Wednesday, March 30, 2016

Robert 4

Before going off piste we had a brief discussion about technique. Asking the group what they thought might be the most important technical issue for successful skiing brought a list of standard replies including the following: Plant the pole and come up around it to enter the new turn, Weight more on two skis, Weight transfer. While those are all taught in ski school they are unfortunately all wrong (even on piste). A good analogy would be how anyone can learn to ride a bicycle without knowing any theory then somebody has provided an intellectual and verbal explanation which is in fact how to cook apple crumble instead. It’s just not very helpful though it probably won’t stop you from riding the bike!

Dynamics (End of Turn)  The key to off piste is the dynamics which are applied at the end of the existing turn. The skis load up with pressure due to the whole base bending in the snow and this extra force is used to lift the body up and out of the turn – with pressure on the downhill ski through the end of the turn and then the body coming all the way out of the turn over the top of this downhill ski. Pressure only comes off the downhill ski once the centre of mass crosses over the skis – into the void – so it can be a little bit scary at first. The turn is completed with this upwards movement of the centre of mass and only then do you come down into the new turn (visualise a racing motorbike going into and out of a turn) by coming down and into the turn – touching the pole downhill due to the inclination of the body. (Pole Touch as opposed to Pole Plant). This is the ultimate weapon for off piste skiing – ensuring that you will not fail to initiate the next turn.

There wasn’t enough time for demonstrations or exercises (usually a “hanger turn” is used to teach this) – but I tried to just get across the idea so that people could experiment. There was also no opportunity for individual feedback and correction – but that’s the nature of off piste. In reality there is no “off piste” technique – it’s only an application of good on piste technique – which is where it all needs to be learned first.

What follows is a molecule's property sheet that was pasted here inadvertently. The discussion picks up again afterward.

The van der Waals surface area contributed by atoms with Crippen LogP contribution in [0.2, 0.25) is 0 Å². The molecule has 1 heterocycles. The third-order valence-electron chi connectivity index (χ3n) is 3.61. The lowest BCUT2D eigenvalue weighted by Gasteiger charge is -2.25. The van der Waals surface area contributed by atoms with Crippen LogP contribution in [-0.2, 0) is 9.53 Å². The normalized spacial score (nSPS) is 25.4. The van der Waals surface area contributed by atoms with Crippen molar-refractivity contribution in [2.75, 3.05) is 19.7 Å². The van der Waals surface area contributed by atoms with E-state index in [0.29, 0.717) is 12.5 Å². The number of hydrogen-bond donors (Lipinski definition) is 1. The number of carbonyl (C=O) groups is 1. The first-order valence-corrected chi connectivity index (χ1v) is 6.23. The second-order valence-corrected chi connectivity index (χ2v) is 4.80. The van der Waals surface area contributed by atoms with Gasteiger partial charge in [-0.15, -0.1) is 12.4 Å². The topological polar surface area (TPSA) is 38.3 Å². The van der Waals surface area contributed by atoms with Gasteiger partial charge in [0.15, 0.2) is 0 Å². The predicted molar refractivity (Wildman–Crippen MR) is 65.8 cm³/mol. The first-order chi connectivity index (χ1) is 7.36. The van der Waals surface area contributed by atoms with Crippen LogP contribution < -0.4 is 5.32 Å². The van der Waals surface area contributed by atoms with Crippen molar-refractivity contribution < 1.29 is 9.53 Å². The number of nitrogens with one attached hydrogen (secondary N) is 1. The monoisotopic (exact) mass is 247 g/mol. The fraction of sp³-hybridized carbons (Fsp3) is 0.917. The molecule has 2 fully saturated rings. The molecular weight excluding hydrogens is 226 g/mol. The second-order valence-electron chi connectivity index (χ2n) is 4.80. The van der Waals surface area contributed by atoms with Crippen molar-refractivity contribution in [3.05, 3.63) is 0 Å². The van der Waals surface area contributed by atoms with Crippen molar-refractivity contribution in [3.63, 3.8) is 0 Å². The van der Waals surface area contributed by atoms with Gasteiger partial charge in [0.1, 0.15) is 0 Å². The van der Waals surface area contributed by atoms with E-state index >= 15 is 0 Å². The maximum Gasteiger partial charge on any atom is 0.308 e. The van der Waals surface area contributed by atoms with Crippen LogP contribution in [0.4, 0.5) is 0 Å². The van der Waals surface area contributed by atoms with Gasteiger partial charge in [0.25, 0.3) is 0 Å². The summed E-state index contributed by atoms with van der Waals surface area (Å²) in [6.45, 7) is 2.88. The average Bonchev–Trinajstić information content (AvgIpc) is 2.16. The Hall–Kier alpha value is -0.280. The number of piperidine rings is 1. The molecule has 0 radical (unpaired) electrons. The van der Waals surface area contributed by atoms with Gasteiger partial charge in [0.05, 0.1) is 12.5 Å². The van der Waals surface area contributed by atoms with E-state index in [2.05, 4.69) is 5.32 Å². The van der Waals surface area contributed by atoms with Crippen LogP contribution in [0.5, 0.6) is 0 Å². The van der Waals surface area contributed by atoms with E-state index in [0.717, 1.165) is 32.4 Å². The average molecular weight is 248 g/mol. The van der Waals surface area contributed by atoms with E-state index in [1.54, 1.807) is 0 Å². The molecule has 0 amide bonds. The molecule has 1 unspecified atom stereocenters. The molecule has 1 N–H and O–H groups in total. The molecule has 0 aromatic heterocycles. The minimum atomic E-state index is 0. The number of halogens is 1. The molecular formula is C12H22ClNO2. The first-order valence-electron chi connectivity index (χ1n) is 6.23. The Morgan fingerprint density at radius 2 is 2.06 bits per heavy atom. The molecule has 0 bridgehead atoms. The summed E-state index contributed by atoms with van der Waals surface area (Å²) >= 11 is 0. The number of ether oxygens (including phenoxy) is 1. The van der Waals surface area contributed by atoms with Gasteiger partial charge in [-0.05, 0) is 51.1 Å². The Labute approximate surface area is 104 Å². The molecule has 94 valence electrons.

The dynamics explained how “weight transfer” through “balance and statics” is incorrect (though today the time spent on this was very minimal) and how the pole plant for dynamic skiing is wrong and also the associated up/down timing.


Considering that we were about to tackle some tree skiing and the snow was heating up rapidly and becoming sticky – I decided to spend a moment introducing pivoting (for quick turns). Only a couple of the group had been taught this a little already and once again there was no time for a proper progression.

There is a fixed page here where pivoting is explained in detail:

I carried out a few demos of one ski pivoting and then skiing on one leg in both directions with accurate edge control and then using two skis as a single platform. Other than the ones who had already had coaching nobody knew that the outside edge of the ski played a key role in pivoting (Apple crumble again). So nobody at all could manage to pivot intentionally with any real level of control – this being a huge area that they all need to develop. I mentioned to Laurence that this two footed platform is when two skis are actually used more than one – but the feet need to be close together and it only applies truly when the skis are sliding sideways – as in bump skiing or in a steep couloir. Deep powder allows it too. For most skiing including today’s snow we would be mostly on one ski and only a degree of pivoting of two footed platform could by exercised because considerable forward motion was required with this snow. (Carving is the opposite extreme from pivoting because in carving all sideways motion is eliminated - most skiing is a blend with both forwards and sideways motion)

Today’s goal was just so that everyone might try to pull the fronts of the skis into the new turn in conjunction with the dynamics – as they entered the turn. This enables quicker and shorter turning. However to do this well requires great coordination and postural control. Laurence and Fabian need to develop the inwards and downwards sink into the turn so that hey can use the fronts of their skis more and safely. All the girls were rotating and making it hard for themselves – and so were unable to sink into the turns and manage the build up of forces and subsequent dynamics accurately. This seems to be a very common issue with women skiers and I suspect that it’s linked to anatomy. The wider pelvis seems to make it harder for women to prevent the hip from following the outside ski around the turn. What is also clear to me is that this is easily overcome with specific awareness and training.

All in all – everyone managed well and I’m sure some ideas and good experience were gained.

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